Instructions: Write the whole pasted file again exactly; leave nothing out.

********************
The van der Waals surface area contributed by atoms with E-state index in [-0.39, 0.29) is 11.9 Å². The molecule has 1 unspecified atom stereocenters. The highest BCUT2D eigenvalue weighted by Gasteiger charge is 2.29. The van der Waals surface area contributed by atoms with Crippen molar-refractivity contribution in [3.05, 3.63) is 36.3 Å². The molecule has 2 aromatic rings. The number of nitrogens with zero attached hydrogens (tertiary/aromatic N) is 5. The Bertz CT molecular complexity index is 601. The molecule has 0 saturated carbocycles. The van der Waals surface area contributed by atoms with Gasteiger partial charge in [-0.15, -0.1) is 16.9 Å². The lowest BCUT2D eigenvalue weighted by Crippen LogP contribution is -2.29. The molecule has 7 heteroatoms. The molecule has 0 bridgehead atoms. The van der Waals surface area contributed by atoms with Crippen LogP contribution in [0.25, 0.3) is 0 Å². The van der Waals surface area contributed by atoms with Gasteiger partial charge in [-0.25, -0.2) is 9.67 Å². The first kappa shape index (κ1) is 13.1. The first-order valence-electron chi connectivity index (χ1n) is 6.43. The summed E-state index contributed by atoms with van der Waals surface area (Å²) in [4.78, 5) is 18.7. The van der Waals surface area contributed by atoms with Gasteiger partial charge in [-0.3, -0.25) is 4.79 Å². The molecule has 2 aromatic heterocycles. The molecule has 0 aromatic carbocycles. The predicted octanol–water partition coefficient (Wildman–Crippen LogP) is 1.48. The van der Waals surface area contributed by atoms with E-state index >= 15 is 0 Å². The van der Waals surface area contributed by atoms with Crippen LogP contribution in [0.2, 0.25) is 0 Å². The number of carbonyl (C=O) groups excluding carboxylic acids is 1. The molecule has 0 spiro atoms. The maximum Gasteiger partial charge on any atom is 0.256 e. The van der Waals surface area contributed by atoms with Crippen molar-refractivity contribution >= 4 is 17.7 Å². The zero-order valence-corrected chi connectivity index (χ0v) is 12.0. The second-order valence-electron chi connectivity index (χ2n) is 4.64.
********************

The van der Waals surface area contributed by atoms with E-state index in [-0.39, 0.29) is 11.9 Å². The molecule has 1 unspecified atom stereocenters. The highest BCUT2D eigenvalue weighted by Gasteiger charge is 2.29. The van der Waals surface area contributed by atoms with Crippen molar-refractivity contribution in [3.05, 3.63) is 36.3 Å². The molecule has 2 aromatic rings. The number of nitrogens with zero attached hydrogens (tertiary/aromatic N) is 5. The Bertz CT molecular complexity index is 601. The molecule has 0 saturated carbocycles. The van der Waals surface area contributed by atoms with Gasteiger partial charge in [-0.15, -0.1) is 16.9 Å². The lowest BCUT2D eigenvalue weighted by Crippen LogP contribution is -2.29. The molecule has 7 heteroatoms. The molecule has 0 bridgehead atoms. The van der Waals surface area contributed by atoms with Crippen LogP contribution in [0.25, 0.3) is 0 Å². The van der Waals surface area contributed by atoms with Gasteiger partial charge in [-0.25, -0.2) is 9.67 Å². The first kappa shape index (κ1) is 13.1. The first-order valence-electron chi connectivity index (χ1n) is 6.43. The summed E-state index contributed by atoms with van der Waals surface area (Å²) in [4.78, 5) is 18.7. The van der Waals surface area contributed by atoms with Gasteiger partial charge in [-0.3, -0.25) is 4.79 Å². The molecule has 2 aromatic heterocycles. The molecule has 0 aromatic carbocycles. The predicted octanol–water partition coefficient (Wildman–Crippen LogP) is 1.48. The van der Waals surface area contributed by atoms with E-state index >= 15 is 0 Å². The van der Waals surface area contributed by atoms with Crippen LogP contribution in [0.2, 0.25) is 0 Å². The number of carbonyl (C=O) groups excluding carboxylic acids is 1. The molecule has 0 spiro atoms. The maximum Gasteiger partial charge on any atom is 0.256 e. The van der Waals surface area contributed by atoms with Crippen molar-refractivity contribution >= 4 is 17.7 Å². The zero-order valence-corrected chi connectivity index (χ0v) is 12.0. The second-order valence-electron chi connectivity index (χ2n) is 4.64.